Wahine throwers find their way out of the 'jungle'

May 16—1/2

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UH's Hallee Mohr broke the school's discus record by nearly 10 meters at the Big West Championships last week.


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Montserrat Montanes i Arbo repeated as BWC champion in the hammer throw.

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Welcome to the Jungle.

The dirt area known as the "Jungle"— carved behind the portable ROTC buildings on the University of Hawaii's lower campus — is where the Rainbow Wahine track and field team's throwers work on their craft.

Visualization is needed because the length of the field is 52 yards. UH's best throwers — Hallee Mohr (discus) and Montserrat Montanes i Arbo (hammer) — have personal records of 63-plus yards.

Both aim for the hill at the end of field, calculating their throws' potential reach similar to estimating the distance of a batted baseball that lands in the upper deck.

"We don't get that visual feedback each day when we're throwing," Mohr said. "You just have to trust yourself and trust what you're feeling in the ring."

Because there are no "rebounders," Mohr and Montanes i Arbo have to navigate the weedy and rock-covered hill to retrieve their disks and hammers. Assistant coach Sabrina Mendoza has helped clear the hill, including cutting trees.

"We've done a lot of hiking up the hill this season," Montanes i Arbor said.

Mohr added: "I get my steps in."

But their diligence has resulted in success at the past weekend's Big West Championships in San Luis Obispo, Calif. Montanes i Arbor repeated as hammer champion with a throw of 57.74 meters (189 feet, 5 inches). Mohr won the discus by nearly 10 meters with a school-record toss of 58.25 meters (191 feet, 1 inch).

Mohr is ranked 16th nationally and 10th in the West. Mohr is all but assured a berth in next week's West Regionals in Fayetteville, Ark. A top-12 ranking in the West qualifies for the West Regionals.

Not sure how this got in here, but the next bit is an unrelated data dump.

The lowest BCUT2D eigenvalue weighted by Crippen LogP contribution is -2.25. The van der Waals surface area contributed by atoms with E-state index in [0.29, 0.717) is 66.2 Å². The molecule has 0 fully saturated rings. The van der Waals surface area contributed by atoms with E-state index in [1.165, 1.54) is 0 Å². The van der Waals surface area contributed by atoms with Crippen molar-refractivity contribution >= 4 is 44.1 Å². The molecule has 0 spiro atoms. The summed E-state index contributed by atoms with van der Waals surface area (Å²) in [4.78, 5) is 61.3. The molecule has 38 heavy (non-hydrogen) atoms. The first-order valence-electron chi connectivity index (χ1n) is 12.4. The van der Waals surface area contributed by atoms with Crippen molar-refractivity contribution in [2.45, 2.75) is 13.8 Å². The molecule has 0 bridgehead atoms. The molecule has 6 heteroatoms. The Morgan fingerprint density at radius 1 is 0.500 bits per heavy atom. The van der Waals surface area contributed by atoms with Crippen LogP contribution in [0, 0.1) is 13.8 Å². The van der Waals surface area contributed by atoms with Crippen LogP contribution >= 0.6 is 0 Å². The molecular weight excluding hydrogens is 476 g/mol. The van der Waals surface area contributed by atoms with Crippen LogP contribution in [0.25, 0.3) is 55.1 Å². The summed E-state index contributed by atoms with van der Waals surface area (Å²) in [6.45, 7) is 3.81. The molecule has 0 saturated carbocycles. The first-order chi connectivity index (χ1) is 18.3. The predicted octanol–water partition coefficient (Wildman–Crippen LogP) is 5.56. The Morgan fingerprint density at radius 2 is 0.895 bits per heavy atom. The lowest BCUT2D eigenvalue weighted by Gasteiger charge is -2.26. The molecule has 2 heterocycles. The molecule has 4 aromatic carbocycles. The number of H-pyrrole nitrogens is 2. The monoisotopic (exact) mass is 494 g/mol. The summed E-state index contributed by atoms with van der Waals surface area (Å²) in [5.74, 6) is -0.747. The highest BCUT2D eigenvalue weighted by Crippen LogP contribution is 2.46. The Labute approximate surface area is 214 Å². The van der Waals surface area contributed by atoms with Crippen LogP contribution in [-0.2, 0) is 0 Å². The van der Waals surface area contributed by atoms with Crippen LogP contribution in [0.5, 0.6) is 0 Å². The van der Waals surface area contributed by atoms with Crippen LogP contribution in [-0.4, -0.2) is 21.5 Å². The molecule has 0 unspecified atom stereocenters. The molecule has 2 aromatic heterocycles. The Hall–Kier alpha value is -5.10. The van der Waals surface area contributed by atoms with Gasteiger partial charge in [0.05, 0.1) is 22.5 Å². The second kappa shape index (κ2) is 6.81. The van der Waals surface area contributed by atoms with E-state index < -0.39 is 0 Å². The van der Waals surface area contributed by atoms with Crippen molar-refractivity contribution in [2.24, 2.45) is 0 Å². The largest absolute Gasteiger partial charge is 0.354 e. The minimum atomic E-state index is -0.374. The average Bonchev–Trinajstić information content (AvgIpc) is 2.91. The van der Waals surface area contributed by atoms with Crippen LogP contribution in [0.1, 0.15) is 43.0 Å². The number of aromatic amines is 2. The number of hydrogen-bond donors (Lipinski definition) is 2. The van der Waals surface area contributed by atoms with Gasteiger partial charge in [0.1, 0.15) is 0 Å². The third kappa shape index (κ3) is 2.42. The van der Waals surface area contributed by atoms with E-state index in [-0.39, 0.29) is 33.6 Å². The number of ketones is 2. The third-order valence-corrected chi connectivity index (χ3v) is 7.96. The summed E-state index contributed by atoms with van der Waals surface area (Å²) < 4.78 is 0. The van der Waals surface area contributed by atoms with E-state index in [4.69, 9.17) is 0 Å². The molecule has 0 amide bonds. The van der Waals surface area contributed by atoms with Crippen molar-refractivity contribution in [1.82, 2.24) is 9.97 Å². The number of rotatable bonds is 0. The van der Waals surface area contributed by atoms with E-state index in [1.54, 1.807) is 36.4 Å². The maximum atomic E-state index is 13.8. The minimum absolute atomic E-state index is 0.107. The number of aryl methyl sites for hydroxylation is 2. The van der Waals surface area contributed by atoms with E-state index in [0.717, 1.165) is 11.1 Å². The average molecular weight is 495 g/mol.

Montanes i Arbo is a long shot to qualify. "I know God has a plan for me, and whatever happens, happens," she said.

Montanes i Arbo, who grew up in Spain, has overcome obstacles during her four-year UH career. She has never participated in an NCAA meet in Hawaii because of the pandemic and the Ching complex's expansion that covered part of the track. (A new track/soccer complex is being built on the grass fields that the football and soccer teams used for practices.) Montanes i Arbo also faced the pressure of defending her Big West title.

"I trusted my training and my coach and my teammates and just went out and did the best I could," she said. "That worked out and helped me get the championship."

Mohr, who grew up in Washington, changed course during a track and field career that began in middle school. After falling while competing in hurdles, with the encouragement of her parents and coaches, she focused on field events in high school. She also knew that field events had an objective reward system: results measured success.

"My parents poured their money and their funds into taking me to meets," Mohr said. "I knew track was probably the only opportunity I would have to pay for college. My family just didn't have the means."

Mohr's cumulative 4.0 GPA earned her valedictorian of Willapa Valley High. "But even that wasn't enough to pay for school," said Mohr, who received a scholarship offer from the Rainbow Wahine. "It was amazing that something I could pour my time into outside (of school) was able to get me here. And now (having) a bachelor's degree without debt is a huge blessing."

This year, Mohr focused on accuracy. At last year's Big West Championships, she was hurt by three throws that barely landed out of bounds. She made sure not to foul at any of this year's meets.

At this year's Big West meet, Mohr's fifth-of-six throws was 56.42 meters (181 feet, 1 inch)— 2 centimeters short of Novelle Murray's school record of 56.44 meters (185-2) set in 2007. She figured if she improved her right leg's torque and brought her left leg down quicker that would lead to a farther final throw. "I knew that (fifth) throw was a great throw, and I can make it a lot better," she said.

Mohr beat Murray's record by 1.81 meters (5 feet, 9 inches), ending a four-year quest.